Grandma was busy on many fronts. As a housewife and mother, she nursed her son Harry, who was bedridden with tuberculosis of the leg bone for a time during his childhood. Grandma was also active in the community. If someone was sick among the beach residents, she visited them and brought food to the family. When for a time during the depression Mrs. Underwood, one of Grandma's wealthy clients, could not afford to pay her for doing the Underwood's laundry, Grandma continued to do their laundry for free. Grandma and Mrs. Underwood developed a lifelong friendship.
Grandma enjoyed puttering in her garden. Before I knew her, she sometimes went swimming in the lake with her grandchildren. My sister Ruth, who is five years older than I, remembers her wearing an old-fashioned bathing suit and swimming briskly into the lake.
Through all of her activities, through all of the difficulties, Grandma somehow managed to teach herself to read and write, not only her native German, but also English. She taught herself to write English in her sixties to be able to correspond with her youngest son Elmer who was in the Air Force during World War II. To me, she spoke only English and had no discernible accent. Grandma always kept a dictionary nearby and called it her "dear friend."
Grandma's efforts, in addition to supporting the family, were earning respectability and middle class for herself and her family.
Family picture circa 1925. Left to right: Ed, Harry, Elmer (seated), Emily (mother of my cousin, Gather member Alice Burroughs), Grandma, Grandpa (seated), Gretchen (my mother).
Grandma took care of me when my brother Jerry, my parents' first son, was born. She was 63 and I was 15 months old. During the short time I was under her tutelage, she toilet-trained me, thereby making me an overachieving toddler and lessening the amount of diapering my mother had to do.
While I was at college in the late fifties, Grandma sold her property and came to live in an upstairs apartment in my parents' home. From that time on, she ate most Sunday and holiday dinners with my family. Her appetite was excellent, and she particularly liked mashed potatoes. My mother always made extra food for Grandma to take with when she went back upstairs to her apartment. During after-dinner cleanup, Grandma insisted on drying dishes. I saw Grandma frequently during those college years when I was home for holidays and summer breaks.
Christmas dinner 1961 at my parents' house. Grandma, age 86, is in the left foreground. Also around the table are my former husband, my father, my brother Don, my sister Ruth, and my mother. Absent from the dinner are two sisters and a brother and their families.
When I got married, for a wedding present Grandma gave my husband and me a white Bible with the hand-written inscription:
In remembrance of your wedding day Sept. 19th 1959
From your 84 year old Grandma
And as it is God's book, I hope and pray that it [will] be a blessing to both of you.
But you only you [will] be blesst (sic) and have peace and sweet rest if you give him your body and soul.
Grandma continued to be mentally sharp until her death. In her apartment at my parents' house, she surrounded herself with photos of her many grandchildren and great grandchildren and could name each person in the photos. When she turned 90, the local newspaper published an interview with her and noted that one of Grandma's favorite pastimes was to write letters and cards to her grandchildren and great grandchildren. In the article, Grandma asks the interviewer, "What would I do now if I hadn't learned to read and write?"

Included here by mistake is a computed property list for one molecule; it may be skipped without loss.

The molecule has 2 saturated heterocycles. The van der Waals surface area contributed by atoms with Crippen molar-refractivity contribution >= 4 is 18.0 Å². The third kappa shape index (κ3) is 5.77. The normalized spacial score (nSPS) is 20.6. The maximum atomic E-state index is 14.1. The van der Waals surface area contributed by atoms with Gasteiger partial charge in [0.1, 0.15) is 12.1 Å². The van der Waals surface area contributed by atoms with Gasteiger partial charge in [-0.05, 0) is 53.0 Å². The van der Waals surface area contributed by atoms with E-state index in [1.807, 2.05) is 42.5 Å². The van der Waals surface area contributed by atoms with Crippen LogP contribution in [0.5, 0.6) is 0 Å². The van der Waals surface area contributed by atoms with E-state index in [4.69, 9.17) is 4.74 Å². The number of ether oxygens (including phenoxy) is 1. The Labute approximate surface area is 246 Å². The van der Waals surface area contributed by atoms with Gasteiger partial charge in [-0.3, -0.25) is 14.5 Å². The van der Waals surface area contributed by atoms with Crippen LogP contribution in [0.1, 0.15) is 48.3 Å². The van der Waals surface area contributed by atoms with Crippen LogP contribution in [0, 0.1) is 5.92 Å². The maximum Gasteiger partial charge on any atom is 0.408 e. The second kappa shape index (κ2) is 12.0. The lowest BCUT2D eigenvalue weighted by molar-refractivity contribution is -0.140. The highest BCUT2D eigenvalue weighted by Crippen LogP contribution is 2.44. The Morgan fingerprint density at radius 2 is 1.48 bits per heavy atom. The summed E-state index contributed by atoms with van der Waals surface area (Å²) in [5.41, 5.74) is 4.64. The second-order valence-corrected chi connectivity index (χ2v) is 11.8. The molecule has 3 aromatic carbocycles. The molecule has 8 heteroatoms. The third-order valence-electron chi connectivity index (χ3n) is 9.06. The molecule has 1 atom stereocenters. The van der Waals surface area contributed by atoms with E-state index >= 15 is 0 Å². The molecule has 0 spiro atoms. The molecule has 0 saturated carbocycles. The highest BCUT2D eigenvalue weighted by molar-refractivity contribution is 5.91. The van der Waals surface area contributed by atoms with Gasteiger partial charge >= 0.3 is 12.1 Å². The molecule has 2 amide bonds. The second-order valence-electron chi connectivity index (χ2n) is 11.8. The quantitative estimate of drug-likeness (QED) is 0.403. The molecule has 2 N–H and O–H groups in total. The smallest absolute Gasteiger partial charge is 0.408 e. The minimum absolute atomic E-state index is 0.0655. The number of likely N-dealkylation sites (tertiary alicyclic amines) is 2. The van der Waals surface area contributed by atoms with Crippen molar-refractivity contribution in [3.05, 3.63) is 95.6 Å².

Grandma at age 90. This photo accompanied an article about her in the local newspaper shortly after Grandma celebrated her 90th birthday in 1965. Note the crowd of photos in the background.
Grandma died at 94, outliving Grandpa by 19 years and two of her children. At the end, her material wealth was slight–less than $300 and a sturdy rocking chair. But she left a far more precious legacy to her heirs. Grandma's desire to learn, her courage to become the best she could be, has permeated through to her descendents. Almost all of her grandchildren attended college with about half getting master's degrees. A number have done considerable traveling in the U.S. and around the world. Of the great grandchildren that I know and who have passed college age, all graduated from college. They include PhDs, an attorney, artists, and business leaders.
I'm sure Grandma, like all of us, had her faults, but none particularly sticks out in my memory. My dad sometimes thought her stubborn, but in retrospect, being "stubborn" was probably her way of asserting the independence she developed in response to the exigencies she encountered in life.
In her life, Grandma played many roles. She was–to name a few–a daughter, stepdaughter, peasant, immigrant, cook, wife, in-law, mother, housewife, migrant, servant, entrepreneur, friend, nurse, householder, landlord, grandmother, gardener, swimmer, reader, correspondent, and learner. Grandma made hard choices, rebounded from setbacks, developed new paths, and helped others in need. Hers was a life well lived.
- A genealogical survey form completed by my grandmother on April 28, 1966. I developed the form and sent it to close, living relatives in 1965.
- An interview of my grandmother published by a local newspaper in 1965 when she was 90.
- Notes (date unknown) on my grandparents' life handwritten by my sister Ruth.
- Conversations with my siblings and my cousin Alice Burroughs regarding their memories of my maternal grandparents.
- An email, dated May 5, 2005, from my daughter Pam, an attorney and history buff, clarifying the national boundaries for Pomerania during the time my grandmother lived there.
- Grandma's handwritten inscription in a Bible she gave me for my wedding in 1959.
- My memory of events and of what my mother and grandmother told me.
These sources do not always agree. In such cases, I have consulted relatives or other written sources to clarify the discrepancy and/or have used my best judgment to determine accuracy of the material.